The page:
There isn’t much difference between what is appropriate for picture books and what is appropriate for middle grade books, except when dealing with death.  By this age, children understand that the deceased won’t be coming back.  Children this age still see the world in black/white, so convincing them that a murderer is the good guy or that a parent is evil is a hard sell.  They understand the simple equation that guy + girl = baby and even the parts required to make babies, but keep everything off screen but the kissing.  No naked people.  No touching the nether regions.  Sometimes there are four letter words in this age bracket, but the person who speaks these obscenities is always casted in a negative light or punished for speaking like that.  Likewise with drugs and alcohol.  Don’t glamorize these vices in middle grade books.

Young Adult:  

I’m a real advocate for anything goes in this age bracket.  Well, except hard porn.  Soft porn is okay.  Nipples.  Crotch.  Naked people.  The major difference between young adult sex scenes and adult/erotica is the focus on the scene.  In young adult the focus is on the emotion.  The characters are in love and awkward.  They worry.  They think.  There is more narrating about what the character is thinking than what the character is doing.  In adult/erotica the focus is about performance and orgasms.  The details are in the positions and not what the characters are thinking.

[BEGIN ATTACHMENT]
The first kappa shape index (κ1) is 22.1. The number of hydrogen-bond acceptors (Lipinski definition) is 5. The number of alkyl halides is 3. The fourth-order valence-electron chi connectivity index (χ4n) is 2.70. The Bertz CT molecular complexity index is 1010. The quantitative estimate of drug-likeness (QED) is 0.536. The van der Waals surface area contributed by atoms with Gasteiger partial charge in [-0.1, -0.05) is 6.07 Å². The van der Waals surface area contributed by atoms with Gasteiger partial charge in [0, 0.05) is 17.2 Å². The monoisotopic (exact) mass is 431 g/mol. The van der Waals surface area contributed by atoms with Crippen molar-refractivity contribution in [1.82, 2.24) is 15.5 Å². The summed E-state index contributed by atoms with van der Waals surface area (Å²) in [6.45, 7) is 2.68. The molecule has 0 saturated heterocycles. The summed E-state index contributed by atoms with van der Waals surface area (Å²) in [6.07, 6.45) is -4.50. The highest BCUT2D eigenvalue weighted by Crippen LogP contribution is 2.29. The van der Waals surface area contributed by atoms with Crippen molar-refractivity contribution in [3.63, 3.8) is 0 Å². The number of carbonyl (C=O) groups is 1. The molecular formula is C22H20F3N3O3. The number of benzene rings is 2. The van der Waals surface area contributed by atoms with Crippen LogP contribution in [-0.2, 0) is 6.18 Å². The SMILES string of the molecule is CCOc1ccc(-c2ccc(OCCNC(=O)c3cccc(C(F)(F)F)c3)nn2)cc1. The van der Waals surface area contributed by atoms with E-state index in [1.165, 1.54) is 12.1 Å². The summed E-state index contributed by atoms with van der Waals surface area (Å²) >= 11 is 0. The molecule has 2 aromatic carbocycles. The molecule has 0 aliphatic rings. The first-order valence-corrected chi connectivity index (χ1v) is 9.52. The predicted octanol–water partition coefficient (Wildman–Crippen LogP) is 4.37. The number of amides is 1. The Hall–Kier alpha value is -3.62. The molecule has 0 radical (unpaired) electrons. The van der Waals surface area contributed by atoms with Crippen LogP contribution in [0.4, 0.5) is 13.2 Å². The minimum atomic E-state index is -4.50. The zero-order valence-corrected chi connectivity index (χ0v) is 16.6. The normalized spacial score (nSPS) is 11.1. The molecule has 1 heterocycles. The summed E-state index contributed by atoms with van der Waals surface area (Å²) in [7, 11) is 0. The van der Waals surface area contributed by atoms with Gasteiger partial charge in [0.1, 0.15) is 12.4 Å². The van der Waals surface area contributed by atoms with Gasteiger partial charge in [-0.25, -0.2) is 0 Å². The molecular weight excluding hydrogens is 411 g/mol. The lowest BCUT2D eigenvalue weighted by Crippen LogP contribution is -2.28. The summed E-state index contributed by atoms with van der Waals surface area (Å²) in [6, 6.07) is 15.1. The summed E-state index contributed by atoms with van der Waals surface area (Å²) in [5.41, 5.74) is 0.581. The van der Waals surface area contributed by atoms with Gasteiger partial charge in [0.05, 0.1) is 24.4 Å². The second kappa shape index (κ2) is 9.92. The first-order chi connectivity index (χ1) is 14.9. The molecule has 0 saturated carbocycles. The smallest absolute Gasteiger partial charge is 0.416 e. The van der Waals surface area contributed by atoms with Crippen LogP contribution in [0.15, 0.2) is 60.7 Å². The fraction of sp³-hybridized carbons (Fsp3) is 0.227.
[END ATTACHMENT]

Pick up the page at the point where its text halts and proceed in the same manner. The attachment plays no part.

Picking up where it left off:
Violence and gore is something that I don’t have much of a problem reading, but many teens and adult fans of this genre don’t enjoy reading.  So, I would say that it’s okay to have someone get shot in the head.  It probably wouldn’t be okay to have the gray brain matter splatter all over someones else’s face and then start describing what it tastes like.  (I do wonder how authors know what things like this taste like.)  Also, animals and children are off limits.  You can kill them, but no torture at all.

Adult/Erotica:

I’ve downrated books in this age bracket for being too safe. When writing a book for children and teens, you should be concerned about what topics to tread carefully with.  When writing a book for adults, you should be concerned about telling the story and not about offending people.  Fade to black during fight or sex scenes makes me feel like you were too lazy to write it.  Sex is exciting.  It is way more exciting that reading about your character’s morning routine after having sex.  I also expect that the characters advance past first base – please don’t make the climax his tongue is her mouth unless this is chick lit.  Obviously, if I were to read an erotica novel that didn’t have graphic sex scenes, the book would be rated poorly.  A book about soldiers in battle should have detailed battle scenes.  Show.  Show.  Show!

TL;DR?

If the book is for people under 18, be careful how you write certain topics.

If the book is for people 18 and older, always show not tell.

Readers:  What rating would you give a book that had teenage characters but detailed sex scenes?  Would it be YA or Adult?  Would you let your kid read Go the F*** to sleep?

Moving

Lizzy’s Dark Fiction is in the process of moving to a self-hosted site: http://www.lizzylessard.com Please don’t mind the mess! The new site is undergoing a full makeover before we officially move.

Expect the switch November 1st. You should automatically redirect to the new site when visiting this wordpress address. I apologize in advance for any inconvenience.  Email followers should not be affected *cross fingers*.  If you follow through WordPress, please consider signing up through email, twitter, or facebook to stay up to date with the latest posts.

5 Star Review: Genre Expectations